The English Patient by Michael Ondaatje. Time says this book is a “rare and spellbinding web of dreams.” I’ll buy that. I first encountered it in a stucco room in Guadalajara, Jalisco, Mexico during the heat of August, in a pile of American literature Oscar’s endearing father brought me to while away the time until someone who spoke English showed up to translate for us (Oscar was at work). I snatched it up and inhaled it. I bawled openly twice, which caused poor Armando great alarm. It’s poetic, it’s extreme. It’s dark as blood and white as light. It’s almost the stark, vicious love story Lolita is, which brings me to

Lolita by Vladimir Nobokov. I second Shepcat’s praise, especially the notion that it isn’t fair that somebody whose native language wasn’t English should have the ability to manipulate it the way he did. It’s absolute magic, and something I aspire to as well. Poor raving Humbert! What a phenomenal fictional character. I saw the film, with Jeremy Irons as Humbert, in Pomona one night years ago with Larry and I simply had to read the book. I read it again whenever my writing plods or grows stale, and it never fails to be the necessary jolt.

And last but not least: Scarlett, the sequel to Margaret Mitchell’s singular Gone with the Wind, which Alexandra Ripley was commissioned to write by Mitchell’s nephews and boy, did she ever get some serious critical flak for doing so. I read the book, very open-mindedly, as a new and separate thing, and I love it. I think I’m on paperback number four. I love Scarlett’s drastic but believable emotional transformation, the vivid descriptions of environments and details, the tidbits of history and mythology woven in, and, perhaps best, the happy ending. And there’s some very lovely language, too, and a grand supporting cast. What more could you ask for in a book?

5. The Tag-Five-Others Challenge

I don’t think I know five people who blog (and read mine), let alone know what a blog is. But, to be game, I tag Lenny, who has been known to read a wide range of things, and JOB, who doesn’t have time to read but never fails to surprise me, and Libby, who, as a librarian, is surely pretty acquainted with books (although her current blog doesn’t necessarily lend itself to this kind of activity). I suggest Larry get busy and develop a blog for this express purpose, and continuing it would be at her discretion, because I know she doesn’t have time, either. And I’m going to ask Mom to do it, and I’ll post her results on here because there’s no way she could find the time to run a motel and blog, and WebTV doesn’t lend itself to this sort of thing, anyhow.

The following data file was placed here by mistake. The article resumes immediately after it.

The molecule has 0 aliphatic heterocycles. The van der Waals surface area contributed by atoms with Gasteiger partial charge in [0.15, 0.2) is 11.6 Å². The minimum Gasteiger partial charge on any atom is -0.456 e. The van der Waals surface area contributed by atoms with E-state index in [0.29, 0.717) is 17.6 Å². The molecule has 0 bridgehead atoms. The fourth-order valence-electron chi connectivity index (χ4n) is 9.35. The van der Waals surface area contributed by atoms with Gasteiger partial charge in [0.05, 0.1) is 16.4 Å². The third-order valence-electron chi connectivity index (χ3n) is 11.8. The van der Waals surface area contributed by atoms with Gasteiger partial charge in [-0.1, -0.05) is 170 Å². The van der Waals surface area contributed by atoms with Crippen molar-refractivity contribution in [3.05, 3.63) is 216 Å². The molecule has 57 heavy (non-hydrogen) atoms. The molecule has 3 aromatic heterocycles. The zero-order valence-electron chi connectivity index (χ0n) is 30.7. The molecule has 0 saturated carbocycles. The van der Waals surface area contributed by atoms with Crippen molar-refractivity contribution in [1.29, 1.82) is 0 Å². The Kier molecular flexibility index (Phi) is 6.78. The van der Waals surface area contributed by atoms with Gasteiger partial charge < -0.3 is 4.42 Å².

This has been fun; I knew it would be. But it also demonstrates my complete inability to be succinct. I hope you made it this far; I realize it got entirely out of hand. Words do that to me.

2 Comments:

Blogger Shepcat said...

You didn't disappoint at all, A, and when I read your allusion to Herodotus early in the post, I just knew that The English Patient would be one of the books you named in #4. (Ondaatje is another one of those damn foreigners — he's Sri Lankan — whose command of English I envy. A poet who writes novels. He absolutely kills me.)

Also, I've got a copy of Annie Proulx's Accordion Crimes in my library that I've never gotten around to reading. I'll try to work it into my queue sometime soon to confirm whether I need to come up there and help you boot her ass out of Wyoming.

June 4, 2005 at 2:48 PM  
Blogger A said...

Excellent, Shepcat, on all counts. Sri Lankan makes a ton of sense; Mom and I were trying to think he was Dutch with a name like that. Talk about reason to be offended.

I hope I'm not selling Ms. Proulx short; I try not to be the kind of person who gets offended about anything, and after all, the key word here is fiction. But there was something about it that just rubbed me wrong, especially when she tells interviewers she scours the countryside for believable characters. Those are NOT my family, friends and neighbors.

You'll have to share your opinion when you get 'er read and see if she did any better setting it somewhere else. Thanks for being potential backup, and thanks for the fun meme.

June 5, 2005 at 4:27 PM